Tuesday, 17 April 2018

Deadly breakfast spread from Medusa's head

In Greek mythology, Medusa has a pair of fetching wings and a hairdo of snakes. That is until she looses her head. Unlike most Greek monsters this kills her but the severed head leads to various consequences such as children arising from spurted blood and viewers of the head turning to stone. And so on.

So when a plant is called Medusa's Head you are on the look out for something gruesome, or perhaps reptilian. This is what the female flowers of Euphorbia caput-medusae looks like.

I could read into these flowers a hairdo of some kind but Plantz Africa has a far better (and correct interpretation). This plant from the Cape region of South Africa has 'multiple serpent-like stems arising from a short ... woody stem'. So it this habit that gives this plant both its species epithet and common name.

As with many of the world's garden plants, this species was described from Europe (in 1753) by the famous Swedish biologist Carl Linnaeus. It had reached the Netherlands in 1700 and was grown by Linnaeus's friend and previous employer George Clifford, a director of the Dutch East India Company. Hence the reference to a very European mythical figure rather than one from Africa.

The specimens photographed here are in our South African collection at Melbourne Gardens (in January 2018) and only a few years old. A mature plant near Cape Town, where they are common, can reach a metre across.

This is a good garden plant for a warming, drying climate. It's succulent, so it can hold water in its stem, and the leaves are rather small, so they won't loose much water. The whole plant is photosynthetic (green) so it will take maximum advantage of sunlight to produce sugars (probably taking up carbon dioxide at night, but that's another story).

Let's take another look at that flower. Like most Euphorbia, or spurges, the 'flower' is peculiar rather than pretty.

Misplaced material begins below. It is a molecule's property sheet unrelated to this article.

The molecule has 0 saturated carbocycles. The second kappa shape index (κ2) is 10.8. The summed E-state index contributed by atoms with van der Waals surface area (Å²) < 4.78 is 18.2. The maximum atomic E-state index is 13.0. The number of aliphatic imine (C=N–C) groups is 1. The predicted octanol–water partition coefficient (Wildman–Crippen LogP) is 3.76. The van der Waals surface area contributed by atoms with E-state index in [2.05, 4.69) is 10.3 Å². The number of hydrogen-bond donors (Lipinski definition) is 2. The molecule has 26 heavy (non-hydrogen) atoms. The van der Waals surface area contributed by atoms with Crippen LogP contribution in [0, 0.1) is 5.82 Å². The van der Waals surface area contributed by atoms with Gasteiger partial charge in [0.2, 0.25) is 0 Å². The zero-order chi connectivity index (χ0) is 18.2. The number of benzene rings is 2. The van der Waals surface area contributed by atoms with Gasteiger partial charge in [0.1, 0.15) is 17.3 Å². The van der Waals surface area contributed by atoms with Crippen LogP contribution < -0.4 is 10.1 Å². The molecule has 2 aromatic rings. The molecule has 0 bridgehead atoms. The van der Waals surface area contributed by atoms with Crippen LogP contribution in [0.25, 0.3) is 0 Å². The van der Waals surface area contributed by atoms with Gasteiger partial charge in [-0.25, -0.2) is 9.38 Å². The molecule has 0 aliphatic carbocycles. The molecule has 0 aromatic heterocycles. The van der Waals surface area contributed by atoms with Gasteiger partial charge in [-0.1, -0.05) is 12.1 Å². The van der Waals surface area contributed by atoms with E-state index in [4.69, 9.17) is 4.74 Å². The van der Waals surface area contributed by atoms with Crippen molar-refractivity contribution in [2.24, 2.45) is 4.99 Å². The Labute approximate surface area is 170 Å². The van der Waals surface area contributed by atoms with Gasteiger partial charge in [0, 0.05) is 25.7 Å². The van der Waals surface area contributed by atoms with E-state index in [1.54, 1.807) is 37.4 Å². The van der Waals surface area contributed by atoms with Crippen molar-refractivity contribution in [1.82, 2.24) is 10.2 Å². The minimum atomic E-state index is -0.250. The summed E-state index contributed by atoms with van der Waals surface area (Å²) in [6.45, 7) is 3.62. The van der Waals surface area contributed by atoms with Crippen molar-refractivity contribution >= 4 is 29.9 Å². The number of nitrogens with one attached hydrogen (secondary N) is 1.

The whole thing is called a cyathium. There are five fan-shaped bracts radiating like hands from the outside of the flower. Each of these bracts has a fringe of glands. In the middle of the cyathium is a single female flower surrounded by six small male flowers - if you look carefully you'll see the yellow pollen at the tips of a pair of anthers on top of a single stamen rising out of each male flower. 

Bees visit the cyathia, but there is a twist to this. Apparently, the honey produced by bees visiting Euphorbia species is poisonous to humans but not bees. The sap of Euphorbia contains some nasty chemicals and it is these, it seems, that end up in this unwanted form of honey called Noors. 

In South African mythology there may not be a medusa, but there is a 'deity' called Gao!na who turned himself into honey 'to poison a man who had displeased him'. The honey he became, Noors, had its origins in flowers such as those of this exotically named head of snakes.


Katherine Wagner-Reiss said...

Loved this post! First , because I had never heard of this plant. Second, because of the interesting way you tied the Latin name and the myth with the plant, and third, because you really got me to look at all the parts of that cyathium ( and taught me the word "cyathium")!

Tim Entwisle said...

Thank you Katherine. That's lovely feedback and exactly the kind of response I'm after! Enjoy using this new knowledge, and word... Best wishes, Tim